Interim CDC Guidance for Travel to and from Countries Affected by the New Polio Vaccine Requirements
- The World Health Organization (WHO) declared the international spread of wild poliovirus (WPV) a public health emergency of international concern.
- New temporary polio vaccine requirements affect the following countries: Afghanistan, Cameroon, Equatorial Guinea, Ethiopia, Iraq, Israel, Nigeria, Pakistan, Somalia, and Syria.
- Long-term travelers (staying >4 weeks) to the polio-infected countries listed above may be required to show proof of polio vaccination when departing the polio-infected country. To meet these WHO requirements, long-term travelers should receive polio vaccine between 4 weeks and 12 months before the date of departure from the polio-infected country.
- Clinicians are encouraged to act on the side of caution and ensure patients are properly prepared for any requirements they may face exiting countries affected by the polio vaccine requirements.
- CDC reaffirmed and updated vaccine recommendations for health protection for travelers to countries where WPV has circulated during the last 12 months and adult workers in bordering countries where the risk of exposure to imported WPV may be high.
WHO held an emergency committee meeting at the end of April 2014 to address the international spread of WPV. Increasing evidence suggests adult travelers have contributed to the exportation of WPV from polio-endemic countries. The potential for exportation of WPV to additional countries exists unless more aggressive measures are taken to prevent infections (which are predominantly asymptomatic). As a result of the meeting, on May 5, the Director General of WHO declared the international spread of WPV a public health emergency of international concern (PHEIC) and is adding a new initiative (effective immediately) to reduce the risk of further international spread of WPV.
WHO Temporary Recommendations for Cameroon, Equatorial Guinea, Pakistan, and Syria
During 2014, there has already been international spread of WPV from 4 countries that are currently polio-infected: Cameroon, Equatorial Guinea, Pakistan, and Syria. WHO has defined these countries as WPV-exporting countries, having the greatest risk for further WPV exportation. As part of the elimination strategy, WHO is recommending that these 4 countries—
- Ensure that all residents and long-term visitors (staying >4 weeks) receive a dose of polio vaccine between 4 weeks and 12 months before international travel (exiting one of these 4 countries).
- Ensure that anyone who has not received a dose polio vaccine in the previous 4 weeks to 12 months receives a dose of polio vaccine at least by the time of departure.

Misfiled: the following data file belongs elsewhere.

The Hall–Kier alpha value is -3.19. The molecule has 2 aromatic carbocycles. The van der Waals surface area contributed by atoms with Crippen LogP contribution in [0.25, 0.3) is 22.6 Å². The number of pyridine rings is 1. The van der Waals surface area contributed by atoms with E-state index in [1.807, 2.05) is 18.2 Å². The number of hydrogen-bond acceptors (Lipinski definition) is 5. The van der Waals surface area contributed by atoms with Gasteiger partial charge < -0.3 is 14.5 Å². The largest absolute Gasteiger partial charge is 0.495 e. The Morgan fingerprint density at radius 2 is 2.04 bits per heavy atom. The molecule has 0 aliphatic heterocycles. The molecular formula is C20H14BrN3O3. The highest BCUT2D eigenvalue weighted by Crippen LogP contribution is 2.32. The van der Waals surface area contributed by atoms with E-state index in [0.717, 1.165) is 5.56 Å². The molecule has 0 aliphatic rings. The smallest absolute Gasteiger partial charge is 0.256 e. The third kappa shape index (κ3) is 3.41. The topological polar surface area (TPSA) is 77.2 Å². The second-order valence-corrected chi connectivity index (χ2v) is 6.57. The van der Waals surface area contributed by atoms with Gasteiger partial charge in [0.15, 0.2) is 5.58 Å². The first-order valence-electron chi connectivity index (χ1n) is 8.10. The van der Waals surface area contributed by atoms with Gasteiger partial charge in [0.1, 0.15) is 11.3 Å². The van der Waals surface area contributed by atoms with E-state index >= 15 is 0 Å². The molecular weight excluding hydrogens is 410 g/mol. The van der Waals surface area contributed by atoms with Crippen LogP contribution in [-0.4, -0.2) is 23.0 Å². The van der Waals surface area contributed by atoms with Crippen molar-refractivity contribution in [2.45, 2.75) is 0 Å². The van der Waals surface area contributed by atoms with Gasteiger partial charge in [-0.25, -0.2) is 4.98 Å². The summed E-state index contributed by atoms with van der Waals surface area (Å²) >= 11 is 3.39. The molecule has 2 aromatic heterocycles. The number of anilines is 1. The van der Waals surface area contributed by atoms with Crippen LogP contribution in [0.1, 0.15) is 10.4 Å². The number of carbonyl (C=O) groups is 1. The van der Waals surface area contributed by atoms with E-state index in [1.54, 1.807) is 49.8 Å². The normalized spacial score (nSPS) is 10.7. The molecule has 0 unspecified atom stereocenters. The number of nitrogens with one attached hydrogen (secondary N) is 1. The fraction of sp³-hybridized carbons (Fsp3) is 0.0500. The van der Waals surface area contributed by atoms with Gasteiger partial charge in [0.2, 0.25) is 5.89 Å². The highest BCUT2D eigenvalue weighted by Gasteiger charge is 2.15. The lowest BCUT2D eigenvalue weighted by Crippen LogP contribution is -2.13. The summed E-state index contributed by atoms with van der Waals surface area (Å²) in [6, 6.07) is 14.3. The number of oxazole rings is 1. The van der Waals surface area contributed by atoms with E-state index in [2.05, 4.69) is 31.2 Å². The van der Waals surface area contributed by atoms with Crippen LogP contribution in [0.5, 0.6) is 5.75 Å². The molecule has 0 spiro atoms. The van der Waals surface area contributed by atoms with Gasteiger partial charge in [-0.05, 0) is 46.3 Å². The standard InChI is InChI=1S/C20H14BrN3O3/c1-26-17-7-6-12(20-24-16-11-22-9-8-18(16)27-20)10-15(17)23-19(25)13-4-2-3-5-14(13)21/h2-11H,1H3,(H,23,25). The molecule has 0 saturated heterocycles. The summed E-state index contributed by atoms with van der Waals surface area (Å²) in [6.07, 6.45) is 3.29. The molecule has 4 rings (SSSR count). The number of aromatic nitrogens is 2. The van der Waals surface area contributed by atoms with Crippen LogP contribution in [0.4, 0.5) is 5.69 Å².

- Ensure documentation of polio vaccine is on an International Certificate of Vaccination or Prophylaxis (ICVP) to serve as proof of identification.
Temporary Recommendations for Other Polio-Infected Countries
WHO has defined countries with WPV but not currently exporting as Afghanistan, Ethiopia, Iraq, Israel, Somalia, and particularly Nigeria (given the international spread from that country historically). These countries pose an ongoing risk for new WPV exportations in 2014. As part of the elimination initiative, WHO is recommending that these 6 countries—
- Encourage all residents and long-term visitors (staying >4 weeks) to receive a dose of polio vaccine between 4 weeks and 12 months before international travel (exiting one of these countries).
- Encourage anyone who has not received a dose polio vaccine in the previous 4 weeks to 12 months to receive a dose of polio vaccine at least by the time of departure.
- Ensure proper documentation of polio vaccine is given to the traveler.
Information for Clinicians
Ten countries (Afghanistan, Cameroon, Equatorial Guinea, Ethiopia, Iraq, Israel, Nigeria, Pakistan, Somalia, and Syria) are considered polio-infected; CDC recommends that travelers to any country with WPV circulation in the last 12 months protect their health by being fully vaccinated against polio, including a single lifetime polio vaccine booster for adults. For more information, see the Clinical Update: Polio Vaccine Guidance for Travelers and Note on Travel to Israel, the West Bank, and Gaza. For specific information related to US travelers and guidance on interpreting any ad hoc doses of polio vaccine in relation to the individual’s vaccine schedule, please consult the CDC MMWR, Interim CDC Guidance for Polio Vaccination for Travel to and from Countries Affected by Wild Poliovirus, specifically the section titled Interim Vaccination Guidance to Comply with WHO International Health Regulations Temporary Recommendations for Countries Designated as “Polio-Infected.”
As of June 12, 2014, Pakistan has implemented exit requirements for polio vaccination, but it has not been determined how the WHO recommendations will be enforced by the remaining polio-infected countries. In order for US residents to be properly prepared for any requirements they may face when exiting the polio-infected countries, clinicians are advised to ensure the following:
- All polio vaccination administration should be documented on an ICVP.
- Infants and Children